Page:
As we consider 7 categories of words keep in mind that although many of the pairs may initially seem to refer to different ideas and concepts, originally in Early Middle English they would have had the same meaning (ie. cow in Anglo-Saxon referred to both the beast and the food, and likewise, beef in Norman French was both animal and meal and it wasn’t until a later period that the words diverged in meaning):
1. INFORMAL vs. FORMAL
Often, the word derived from Anglo-Saxon is the more informal or prosaic term and is more likely to be shorter and easier to understand and the Latinate term is more formal and has a more ‘educated’ feel. This is not always the case (as we shall see in section 5), but it is a general rule. Consider the following word pairs keeping in mind that the differences in meaning are relatively recent (the first list is quite long):
|wisdom||prudence / sagacity|
2. CONCRETE/PHYSICAL vs. ABSTRACT/CONCEPTUAL
Anglo-Saxon words have a tendency to be rooted in the physical, whereas Latinate words are more abstract in scope. For example, a swimming pool can be deep, but feelings and emotions can be either deep or profound. Similarly, freedom is more of a physical state, but liberty is more conceptual and associated with political and civil liberties. We have a Statue of Liberty, but no Statue of Freedom.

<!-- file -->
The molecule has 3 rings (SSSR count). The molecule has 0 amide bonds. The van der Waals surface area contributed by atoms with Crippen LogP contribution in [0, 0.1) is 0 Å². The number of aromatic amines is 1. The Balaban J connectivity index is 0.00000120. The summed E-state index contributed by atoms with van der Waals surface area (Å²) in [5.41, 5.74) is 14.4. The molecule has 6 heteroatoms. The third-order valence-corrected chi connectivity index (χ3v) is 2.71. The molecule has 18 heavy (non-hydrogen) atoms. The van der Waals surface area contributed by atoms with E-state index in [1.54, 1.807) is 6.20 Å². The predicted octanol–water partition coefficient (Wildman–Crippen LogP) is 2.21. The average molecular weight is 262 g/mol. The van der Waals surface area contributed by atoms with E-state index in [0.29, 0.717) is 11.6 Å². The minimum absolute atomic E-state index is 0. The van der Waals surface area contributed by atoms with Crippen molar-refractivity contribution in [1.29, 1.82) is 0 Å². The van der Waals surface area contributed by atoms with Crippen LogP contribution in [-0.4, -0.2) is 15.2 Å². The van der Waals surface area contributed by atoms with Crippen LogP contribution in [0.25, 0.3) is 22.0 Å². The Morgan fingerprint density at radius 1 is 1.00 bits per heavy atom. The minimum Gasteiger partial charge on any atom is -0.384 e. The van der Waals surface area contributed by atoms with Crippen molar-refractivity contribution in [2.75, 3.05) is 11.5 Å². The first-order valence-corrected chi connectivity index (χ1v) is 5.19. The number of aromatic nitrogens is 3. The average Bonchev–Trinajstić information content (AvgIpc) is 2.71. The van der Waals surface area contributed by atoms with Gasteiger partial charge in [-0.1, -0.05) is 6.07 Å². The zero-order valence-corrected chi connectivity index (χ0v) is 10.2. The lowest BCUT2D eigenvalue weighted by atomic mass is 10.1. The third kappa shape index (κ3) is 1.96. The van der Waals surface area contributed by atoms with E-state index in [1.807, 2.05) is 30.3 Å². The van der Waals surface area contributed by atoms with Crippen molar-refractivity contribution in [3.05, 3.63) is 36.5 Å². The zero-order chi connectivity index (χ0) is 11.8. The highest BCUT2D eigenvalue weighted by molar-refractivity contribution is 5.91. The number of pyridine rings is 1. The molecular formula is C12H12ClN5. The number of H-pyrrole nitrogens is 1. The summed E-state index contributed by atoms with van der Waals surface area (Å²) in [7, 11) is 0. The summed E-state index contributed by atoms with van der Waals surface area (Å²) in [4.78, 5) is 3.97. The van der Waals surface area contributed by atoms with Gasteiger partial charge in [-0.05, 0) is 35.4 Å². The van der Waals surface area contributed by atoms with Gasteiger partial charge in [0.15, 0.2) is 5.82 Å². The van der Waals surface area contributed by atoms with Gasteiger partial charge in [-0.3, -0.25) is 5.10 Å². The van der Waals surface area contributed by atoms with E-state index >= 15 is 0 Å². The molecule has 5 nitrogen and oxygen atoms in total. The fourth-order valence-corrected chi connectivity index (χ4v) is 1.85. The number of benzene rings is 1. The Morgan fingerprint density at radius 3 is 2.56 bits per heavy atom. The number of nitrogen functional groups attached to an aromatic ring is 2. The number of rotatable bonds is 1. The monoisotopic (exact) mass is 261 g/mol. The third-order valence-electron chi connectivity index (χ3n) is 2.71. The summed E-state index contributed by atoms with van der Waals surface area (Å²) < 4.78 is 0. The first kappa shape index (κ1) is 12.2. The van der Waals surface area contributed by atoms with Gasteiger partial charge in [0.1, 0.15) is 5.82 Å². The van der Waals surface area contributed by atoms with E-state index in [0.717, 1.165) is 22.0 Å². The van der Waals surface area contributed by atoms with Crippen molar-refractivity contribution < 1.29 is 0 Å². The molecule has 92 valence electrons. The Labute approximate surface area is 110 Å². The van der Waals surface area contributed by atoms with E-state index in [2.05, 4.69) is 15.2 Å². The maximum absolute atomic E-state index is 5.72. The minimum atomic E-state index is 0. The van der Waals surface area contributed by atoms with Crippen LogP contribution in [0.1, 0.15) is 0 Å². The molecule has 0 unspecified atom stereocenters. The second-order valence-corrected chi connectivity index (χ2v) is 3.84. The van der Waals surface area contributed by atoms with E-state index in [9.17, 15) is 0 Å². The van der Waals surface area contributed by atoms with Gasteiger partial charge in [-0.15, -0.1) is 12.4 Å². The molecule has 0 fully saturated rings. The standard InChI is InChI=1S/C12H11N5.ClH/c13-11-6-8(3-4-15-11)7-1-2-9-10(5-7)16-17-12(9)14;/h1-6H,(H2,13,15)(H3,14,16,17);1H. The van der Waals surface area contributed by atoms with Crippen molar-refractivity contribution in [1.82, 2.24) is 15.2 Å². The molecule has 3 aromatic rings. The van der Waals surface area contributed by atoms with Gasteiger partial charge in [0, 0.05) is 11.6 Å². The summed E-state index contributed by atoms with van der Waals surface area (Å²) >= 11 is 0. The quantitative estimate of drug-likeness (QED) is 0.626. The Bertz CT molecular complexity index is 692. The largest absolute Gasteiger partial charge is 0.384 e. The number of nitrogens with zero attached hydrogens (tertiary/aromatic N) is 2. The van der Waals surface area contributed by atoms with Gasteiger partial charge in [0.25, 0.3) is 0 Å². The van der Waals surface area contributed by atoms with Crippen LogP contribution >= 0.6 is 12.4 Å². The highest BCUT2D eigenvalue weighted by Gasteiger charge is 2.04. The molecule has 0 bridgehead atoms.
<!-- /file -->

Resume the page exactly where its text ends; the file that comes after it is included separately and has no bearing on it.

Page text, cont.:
3. DRAMATIC/STRONG/DIRECT vs. WEAK/EUPHEMISTIC/INDIRECT
As seen above in the examples from the Anglish Moot and The Forme of Cury, Anglo-Saxon words often seem stronger, more complete or more dramatic than their Latinate alternatives. Consider the ways in which the following pairs of words are used differently in Modern English:
|smell, stench, reek||odour|
4. COMMON NOUN vs TECHNICAL ADJECTIVE
It can also be the case that we use the Anglo-Saxon word as the common noun, and a seemingly completely unrelated Latinate or Greek adjective to describe the word in a technical field. This is usually seen in scientific fields of study such as biology, medecine, geology etc.
Examples of Anglo-Saxon/Greek technical noun-adjective word pairs are earthquake / seismic and colour / chromatic. However, although most of these word pairs tend to be Greek, Latinate ones nonetheless abound.
5. POETIC / OLD FASHIONED vs. PROSAIC / ORDINARY